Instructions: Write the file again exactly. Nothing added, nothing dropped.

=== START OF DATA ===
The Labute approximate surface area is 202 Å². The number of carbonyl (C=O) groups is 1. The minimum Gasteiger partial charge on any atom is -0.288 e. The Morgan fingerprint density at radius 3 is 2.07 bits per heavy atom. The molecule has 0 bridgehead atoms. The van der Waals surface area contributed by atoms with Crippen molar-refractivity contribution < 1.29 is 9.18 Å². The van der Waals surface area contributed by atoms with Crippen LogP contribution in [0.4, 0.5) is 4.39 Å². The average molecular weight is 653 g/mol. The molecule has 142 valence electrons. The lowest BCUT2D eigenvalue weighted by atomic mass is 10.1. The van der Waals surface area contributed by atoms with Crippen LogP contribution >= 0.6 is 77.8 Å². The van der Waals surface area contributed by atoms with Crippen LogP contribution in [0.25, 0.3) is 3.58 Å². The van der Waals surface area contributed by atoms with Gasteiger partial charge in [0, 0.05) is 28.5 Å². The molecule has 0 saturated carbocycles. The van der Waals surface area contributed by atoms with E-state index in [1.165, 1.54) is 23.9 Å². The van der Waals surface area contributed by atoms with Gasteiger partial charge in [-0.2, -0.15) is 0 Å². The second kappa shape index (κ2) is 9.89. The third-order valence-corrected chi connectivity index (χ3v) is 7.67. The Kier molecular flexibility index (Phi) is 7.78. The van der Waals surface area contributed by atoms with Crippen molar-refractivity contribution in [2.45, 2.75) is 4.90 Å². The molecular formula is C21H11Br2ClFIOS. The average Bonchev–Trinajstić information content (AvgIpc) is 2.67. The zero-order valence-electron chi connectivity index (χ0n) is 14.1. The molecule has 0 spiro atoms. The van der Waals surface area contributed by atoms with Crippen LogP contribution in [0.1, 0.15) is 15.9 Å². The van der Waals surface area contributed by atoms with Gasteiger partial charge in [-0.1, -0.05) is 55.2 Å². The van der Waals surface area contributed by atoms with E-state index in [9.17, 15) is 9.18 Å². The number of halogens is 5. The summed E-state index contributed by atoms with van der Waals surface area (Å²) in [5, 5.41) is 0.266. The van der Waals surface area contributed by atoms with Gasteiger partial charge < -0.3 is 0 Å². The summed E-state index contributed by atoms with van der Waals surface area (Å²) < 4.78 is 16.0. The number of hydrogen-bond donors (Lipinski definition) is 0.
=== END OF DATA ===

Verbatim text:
The Labute approximate surface area is 202 Å². The number of carbonyl (C=O) groups is 1. The minimum Gasteiger partial charge on any atom is -0.288 e. The Morgan fingerprint density at radius 3 is 2.07 bits per heavy atom. The molecule has 0 bridgehead atoms. The van der Waals surface area contributed by atoms with Crippen molar-refractivity contribution < 1.29 is 9.18 Å². The van der Waals surface area contributed by atoms with Crippen LogP contribution in [0.4, 0.5) is 4.39 Å². The average molecular weight is 653 g/mol. The molecule has 142 valence electrons. The lowest BCUT2D eigenvalue weighted by atomic mass is 10.1. The van der Waals surface area contributed by atoms with Crippen LogP contribution >= 0.6 is 77.8 Å². The van der Waals surface area contributed by atoms with Crippen LogP contribution in [0.25, 0.3) is 3.58 Å². The van der Waals surface area contributed by atoms with Gasteiger partial charge in [0, 0.05) is 28.5 Å². The molecule has 0 saturated carbocycles. The van der Waals surface area contributed by atoms with E-state index in [1.165, 1.54) is 23.9 Å². The van der Waals surface area contributed by atoms with Gasteiger partial charge in [-0.2, -0.15) is 0 Å². The second kappa shape index (κ2) is 9.89. The third-order valence-corrected chi connectivity index (χ3v) is 7.67. The Kier molecular flexibility index (Phi) is 7.78. The van der Waals surface area contributed by atoms with Crippen molar-refractivity contribution in [2.45, 2.75) is 4.90 Å². The molecular formula is C21H11Br2ClFIOS. The average Bonchev–Trinajstić information content (AvgIpc) is 2.67. The zero-order valence-electron chi connectivity index (χ0n) is 14.1. The molecule has 0 spiro atoms. The van der Waals surface area contributed by atoms with Crippen LogP contribution in [0.1, 0.15) is 15.9 Å². The van der Waals surface area contributed by atoms with Gasteiger partial charge in [-0.1, -0.05) is 55.2 Å². The van der Waals surface area contributed by atoms with E-state index in [9.17, 15) is 9.18 Å². The number of halogens is 5. The summed E-state index contributed by atoms with van der Waals surface area (Å²) in [5, 5.41) is 0.266. The van der Waals surface area contributed by atoms with Gasteiger partial charge < -0.3 is 0 Å². The summed E-state index contributed by atoms with van der Waals surface area (Å²) < 4.78 is 16.0. The number of hydrogen-bond donors (Lipinski definition) is 0.